Sony finally responds to Fail0verflow PS3 “root key” hack

It has been a full week now since the news about hacking group FailOverflow’s discovery of the PS3 “root key”, which would allow homebrew developers to sign their own applications, began to filter out of the 27C3 (Chaos Communication Congress) Hacker Conference 2010. It seems that Sony executives either hadn’t been paying attention to the reports, or simply discounted them as another easily-corrected security hole, as they had not released any type of statement regarding the discovery until today.

After reading the statement that Sony provided to Edge Magazine, it appears that it is more likely the latter scenario.

“We are aware of this, and are currently looking into it,” a Sony representative told Edge. “We will fix the issues through network updates, but because this is a security issue, we are not able to provide you with any more details.”

But statements that have been made by the Fail0verflow team, and were reiterated to the BBC yesterday by group member pytey, indicate that there is no simple fix this time around, as there was with the USB key hacks such as PS Jailbreak.

“The complete console is compromised – there is no way back,” pytey told the reporter. “This is as bad as it gets – someone is getting into serious trouble at Sony right now. The only way to fix this is to issue new hardware.”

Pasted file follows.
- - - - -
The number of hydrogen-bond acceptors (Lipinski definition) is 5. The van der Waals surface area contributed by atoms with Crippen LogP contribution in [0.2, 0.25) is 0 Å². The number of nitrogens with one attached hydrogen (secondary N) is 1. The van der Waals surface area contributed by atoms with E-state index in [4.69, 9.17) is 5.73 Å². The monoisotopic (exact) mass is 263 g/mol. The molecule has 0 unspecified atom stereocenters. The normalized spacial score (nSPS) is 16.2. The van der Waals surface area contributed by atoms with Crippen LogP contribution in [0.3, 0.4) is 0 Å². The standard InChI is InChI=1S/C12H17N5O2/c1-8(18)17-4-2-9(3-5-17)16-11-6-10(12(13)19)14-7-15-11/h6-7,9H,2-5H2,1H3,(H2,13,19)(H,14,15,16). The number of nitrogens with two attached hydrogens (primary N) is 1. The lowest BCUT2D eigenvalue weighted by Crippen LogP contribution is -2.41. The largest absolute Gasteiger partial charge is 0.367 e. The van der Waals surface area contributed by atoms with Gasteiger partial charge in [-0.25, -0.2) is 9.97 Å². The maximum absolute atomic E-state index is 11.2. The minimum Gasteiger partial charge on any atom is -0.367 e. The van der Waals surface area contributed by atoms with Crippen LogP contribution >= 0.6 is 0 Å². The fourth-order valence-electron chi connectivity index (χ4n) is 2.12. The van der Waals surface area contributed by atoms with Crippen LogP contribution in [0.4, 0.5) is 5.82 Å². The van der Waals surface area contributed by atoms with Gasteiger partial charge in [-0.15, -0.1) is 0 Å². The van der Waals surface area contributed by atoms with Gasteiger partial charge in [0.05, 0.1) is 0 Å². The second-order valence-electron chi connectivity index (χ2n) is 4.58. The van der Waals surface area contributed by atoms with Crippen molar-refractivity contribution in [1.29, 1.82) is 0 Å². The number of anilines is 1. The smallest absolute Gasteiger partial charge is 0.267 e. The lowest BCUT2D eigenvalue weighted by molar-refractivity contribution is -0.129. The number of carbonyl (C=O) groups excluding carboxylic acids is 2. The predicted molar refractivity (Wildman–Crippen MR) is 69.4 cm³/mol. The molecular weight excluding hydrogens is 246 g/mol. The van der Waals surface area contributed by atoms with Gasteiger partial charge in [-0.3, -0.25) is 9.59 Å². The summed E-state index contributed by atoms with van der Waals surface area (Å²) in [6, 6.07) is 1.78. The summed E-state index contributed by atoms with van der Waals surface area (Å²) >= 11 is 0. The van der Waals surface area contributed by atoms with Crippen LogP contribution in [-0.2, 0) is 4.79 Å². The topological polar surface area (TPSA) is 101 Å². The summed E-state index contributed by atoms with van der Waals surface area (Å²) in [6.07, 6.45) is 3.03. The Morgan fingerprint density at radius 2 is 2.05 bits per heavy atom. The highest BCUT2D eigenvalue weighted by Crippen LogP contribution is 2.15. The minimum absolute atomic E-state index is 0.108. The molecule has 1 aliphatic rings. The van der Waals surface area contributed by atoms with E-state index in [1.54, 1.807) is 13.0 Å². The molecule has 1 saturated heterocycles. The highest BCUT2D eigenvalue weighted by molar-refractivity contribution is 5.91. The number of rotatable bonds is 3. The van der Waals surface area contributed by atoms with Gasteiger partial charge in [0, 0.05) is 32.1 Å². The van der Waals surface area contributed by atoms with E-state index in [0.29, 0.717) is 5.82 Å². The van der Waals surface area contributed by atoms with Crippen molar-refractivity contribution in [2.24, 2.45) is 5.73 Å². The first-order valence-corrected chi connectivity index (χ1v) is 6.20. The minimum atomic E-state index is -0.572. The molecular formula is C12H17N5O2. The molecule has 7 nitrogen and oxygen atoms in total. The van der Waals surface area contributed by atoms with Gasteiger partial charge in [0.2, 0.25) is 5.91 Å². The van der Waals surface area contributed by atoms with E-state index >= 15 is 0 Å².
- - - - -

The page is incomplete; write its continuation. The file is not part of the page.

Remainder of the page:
Pytey also explained how the Fail0verflow team was able to calculate the key, which he described as something that is “supposed to be the most secret of secret of secrets – it’s the Crown jewels,” and exactly where Sony went wrong:

“Sony uses a private key, usually stored in a vault at the company’s HQ, to mark firmware as valid and unmodified, and the PS3 only needs a public key to verify that the signature came from Sony,” he said. “Applied correctly, it would take billions of years to derive the private key from the public key, or to make a signature without knowing the private key, even when you have all the computational power in the world at your disposal. The signing recipe requires that a random number be used as part of the calculation, with the caveat that that number must be truly random and not predictable in any way. However, Sony wrote their own signing software, which used a constant number for each signature.”

From there, it was just a matter of using “simple Algebra” to uncover the key.

It’s quite likely that Sony lawyers are very busy at the moment trying to figure out a way to put a stop to this, but pytey says he’s not worried. “I haven’t stolen anything,” he said. “It’s my own hardware, I can run whatever I like on it.” If the ruling in last month’s Xbox 360 mod chip trial in California is any indication, these guys should be on safe legal ground.